SINGAPORE: After swimmer Joseph Schooling announced on Wednesday (March 1) his withdrawal from this year’s South East Asia (SEA) Games, Singaporeans expressed their support for the athlete, with one writing, “I don’t think he owes anyone anything.”
“This was not an easy decision, but I am currently not at the level at which I hold myself to perform. Ultimately, my country comes first before individual accolades,” Schooling, 27, said in a statement.
He also wrote that he is giving his spot to “teammates who have been getting themselves ready and considered for selection while I cheer from home and focus on my Navy duties.”
Singapore’s first Olympic gold medallist for the 100-meter butterfly event in 2016 has had a long athletic career, having won numerous medals and broken records on national, regional and Olympic levels for over a decade.
Schooling is a well-beloved figure by many Singaporeans, who also extended support toward him in September of last year after he was found to have taken cannabis overseas in May 2022 when he was on short-term disruption from full-time National Service (NS) to train and participate in the SEA Games.
“I don’t think he owes anyone anything. He’s done more for the country than most people would. He can do as he wishes,” wrote one Singaporean commenting on a CNA report on Schooling’s announcement.
Others remembered his previous accolades.
“29 times SEA games gold + 1 time Olympic gold medalist. Well done. Time to be a mentor,” wrote another.
“You are always our first Gold Olympics medalist,” one said.
Another netizen weighed in, “He is still young. Even if he decides to retire from competitive swimming, he will still have many supporters for the next phase of his life. Hopefully, he does not fade away into irrelevance.”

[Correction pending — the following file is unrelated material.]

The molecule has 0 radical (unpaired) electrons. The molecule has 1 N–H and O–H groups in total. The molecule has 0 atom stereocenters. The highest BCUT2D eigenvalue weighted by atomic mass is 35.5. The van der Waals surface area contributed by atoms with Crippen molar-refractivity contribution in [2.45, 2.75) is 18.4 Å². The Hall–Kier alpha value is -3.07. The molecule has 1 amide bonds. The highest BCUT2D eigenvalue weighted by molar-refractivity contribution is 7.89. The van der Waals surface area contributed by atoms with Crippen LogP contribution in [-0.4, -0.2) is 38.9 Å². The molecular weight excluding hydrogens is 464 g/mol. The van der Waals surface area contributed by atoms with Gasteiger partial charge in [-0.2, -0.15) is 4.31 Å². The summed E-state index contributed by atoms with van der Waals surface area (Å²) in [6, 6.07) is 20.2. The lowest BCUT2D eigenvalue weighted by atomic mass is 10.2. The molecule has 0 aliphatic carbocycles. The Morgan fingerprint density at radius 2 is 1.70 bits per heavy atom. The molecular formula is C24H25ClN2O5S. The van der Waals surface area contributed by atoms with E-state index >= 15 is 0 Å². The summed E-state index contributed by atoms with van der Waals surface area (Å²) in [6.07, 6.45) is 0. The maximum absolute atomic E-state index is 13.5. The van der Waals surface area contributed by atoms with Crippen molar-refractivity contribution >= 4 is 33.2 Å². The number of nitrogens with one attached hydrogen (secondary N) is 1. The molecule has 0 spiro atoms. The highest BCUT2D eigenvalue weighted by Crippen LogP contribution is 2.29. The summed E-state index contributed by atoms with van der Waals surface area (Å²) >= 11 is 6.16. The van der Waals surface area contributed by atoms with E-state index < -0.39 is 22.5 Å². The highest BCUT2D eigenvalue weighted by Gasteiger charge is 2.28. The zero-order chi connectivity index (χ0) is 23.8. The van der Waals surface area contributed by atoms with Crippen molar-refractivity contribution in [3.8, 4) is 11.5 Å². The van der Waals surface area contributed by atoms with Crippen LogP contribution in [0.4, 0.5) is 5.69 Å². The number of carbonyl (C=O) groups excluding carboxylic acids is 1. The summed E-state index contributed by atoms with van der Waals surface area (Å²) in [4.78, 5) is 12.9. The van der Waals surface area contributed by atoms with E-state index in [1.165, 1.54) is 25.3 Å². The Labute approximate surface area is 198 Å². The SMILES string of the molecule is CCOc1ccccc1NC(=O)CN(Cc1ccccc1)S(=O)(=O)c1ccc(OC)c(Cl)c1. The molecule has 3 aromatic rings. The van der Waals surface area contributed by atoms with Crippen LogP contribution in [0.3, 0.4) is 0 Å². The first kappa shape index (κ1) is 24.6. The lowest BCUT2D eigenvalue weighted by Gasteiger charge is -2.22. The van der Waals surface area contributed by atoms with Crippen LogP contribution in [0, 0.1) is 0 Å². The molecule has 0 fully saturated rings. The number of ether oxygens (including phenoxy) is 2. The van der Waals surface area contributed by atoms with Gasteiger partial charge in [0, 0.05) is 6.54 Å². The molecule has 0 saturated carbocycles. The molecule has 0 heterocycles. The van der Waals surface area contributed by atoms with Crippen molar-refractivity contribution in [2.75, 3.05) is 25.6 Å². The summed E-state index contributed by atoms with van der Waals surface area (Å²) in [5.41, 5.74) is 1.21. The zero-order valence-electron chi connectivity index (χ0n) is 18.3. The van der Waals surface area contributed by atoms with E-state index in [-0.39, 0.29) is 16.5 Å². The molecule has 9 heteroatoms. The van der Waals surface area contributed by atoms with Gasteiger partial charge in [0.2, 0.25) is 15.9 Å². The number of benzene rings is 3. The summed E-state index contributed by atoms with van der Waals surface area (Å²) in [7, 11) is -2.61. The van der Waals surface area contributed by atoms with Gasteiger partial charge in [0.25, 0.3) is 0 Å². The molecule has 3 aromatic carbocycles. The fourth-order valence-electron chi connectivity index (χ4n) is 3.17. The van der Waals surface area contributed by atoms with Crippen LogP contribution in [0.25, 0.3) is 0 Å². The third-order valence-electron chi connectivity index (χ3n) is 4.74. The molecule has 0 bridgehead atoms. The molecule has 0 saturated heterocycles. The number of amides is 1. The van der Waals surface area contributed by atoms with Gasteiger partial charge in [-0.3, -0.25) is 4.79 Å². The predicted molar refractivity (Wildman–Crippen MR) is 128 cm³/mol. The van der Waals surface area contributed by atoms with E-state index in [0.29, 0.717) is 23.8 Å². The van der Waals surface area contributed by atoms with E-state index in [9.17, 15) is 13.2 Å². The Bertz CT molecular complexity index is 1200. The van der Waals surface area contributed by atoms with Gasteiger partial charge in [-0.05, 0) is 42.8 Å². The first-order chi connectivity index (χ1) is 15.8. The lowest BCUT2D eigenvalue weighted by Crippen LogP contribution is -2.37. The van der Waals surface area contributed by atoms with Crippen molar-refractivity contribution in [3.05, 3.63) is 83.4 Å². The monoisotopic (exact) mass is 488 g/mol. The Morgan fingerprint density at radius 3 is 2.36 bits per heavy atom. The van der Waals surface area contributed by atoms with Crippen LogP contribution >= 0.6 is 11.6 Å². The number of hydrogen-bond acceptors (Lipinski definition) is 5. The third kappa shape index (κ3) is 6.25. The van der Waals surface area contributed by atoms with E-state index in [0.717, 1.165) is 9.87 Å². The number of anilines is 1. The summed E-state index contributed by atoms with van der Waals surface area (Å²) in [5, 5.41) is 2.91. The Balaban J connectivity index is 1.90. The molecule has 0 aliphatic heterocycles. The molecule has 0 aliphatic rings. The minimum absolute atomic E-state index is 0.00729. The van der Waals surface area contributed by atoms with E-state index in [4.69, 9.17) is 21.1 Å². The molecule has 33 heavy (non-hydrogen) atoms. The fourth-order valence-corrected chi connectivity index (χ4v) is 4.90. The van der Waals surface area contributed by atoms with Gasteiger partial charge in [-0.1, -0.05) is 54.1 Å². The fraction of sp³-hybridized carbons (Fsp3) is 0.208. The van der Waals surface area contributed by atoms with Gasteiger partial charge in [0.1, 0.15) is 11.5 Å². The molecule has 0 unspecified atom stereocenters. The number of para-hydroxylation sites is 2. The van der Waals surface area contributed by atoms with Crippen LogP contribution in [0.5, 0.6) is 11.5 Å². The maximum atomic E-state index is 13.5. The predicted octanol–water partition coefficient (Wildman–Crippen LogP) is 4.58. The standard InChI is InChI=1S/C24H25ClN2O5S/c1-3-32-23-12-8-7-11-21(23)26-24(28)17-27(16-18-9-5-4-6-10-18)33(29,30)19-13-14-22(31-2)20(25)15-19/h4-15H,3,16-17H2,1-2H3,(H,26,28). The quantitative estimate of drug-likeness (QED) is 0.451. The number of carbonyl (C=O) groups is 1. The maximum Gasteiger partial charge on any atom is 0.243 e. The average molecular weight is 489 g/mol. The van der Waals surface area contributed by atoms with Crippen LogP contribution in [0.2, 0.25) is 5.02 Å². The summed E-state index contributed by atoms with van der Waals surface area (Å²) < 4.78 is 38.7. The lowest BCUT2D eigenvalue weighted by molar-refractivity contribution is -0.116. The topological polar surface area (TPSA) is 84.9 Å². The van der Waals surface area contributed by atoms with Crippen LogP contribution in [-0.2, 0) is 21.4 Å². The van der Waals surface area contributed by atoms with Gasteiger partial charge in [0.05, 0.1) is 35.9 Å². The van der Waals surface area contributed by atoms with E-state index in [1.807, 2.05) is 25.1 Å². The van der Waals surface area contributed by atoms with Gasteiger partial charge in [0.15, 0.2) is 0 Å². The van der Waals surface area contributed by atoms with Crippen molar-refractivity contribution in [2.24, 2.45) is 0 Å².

Others addressed Schooling directly.
“Well done…mate ..stay true to yourself… Ignoring what others are saying,” wrote one.
One commenter opined, “He IS an Olympic Champion, no one can take that away. Now it is up to him if he wants to take the pain of training and discipline. You have to give credit to athletes like the Quah siblings for having maintained that competitive edge all these years.”
Last year, Schooling was issued a formal letter of warning by the Ministry of Defence “informing him of the serious consequences of drug abuse meted out to all SAF personnel, who may be sentenced up to nine months detention in the SAF Detention Barracks.”
The athlete apologised immediately afterwards, citing “a moment of weakness after going through a very tough period of my life”.
Mr Colin Schooling, 73, the swimmer’s father, died in November 2021 at the Singapore General Hospital with his family by his side.
“Colin was a giant among men. He would always tell you what he thought, no holds barred. We will miss him tremendously. The Schooling family would like to thank everyone for their support and words of comfort during this tough time”, a family spokesperson said.
Mr Schooling had been battling liver cancer before his demise. /TISG
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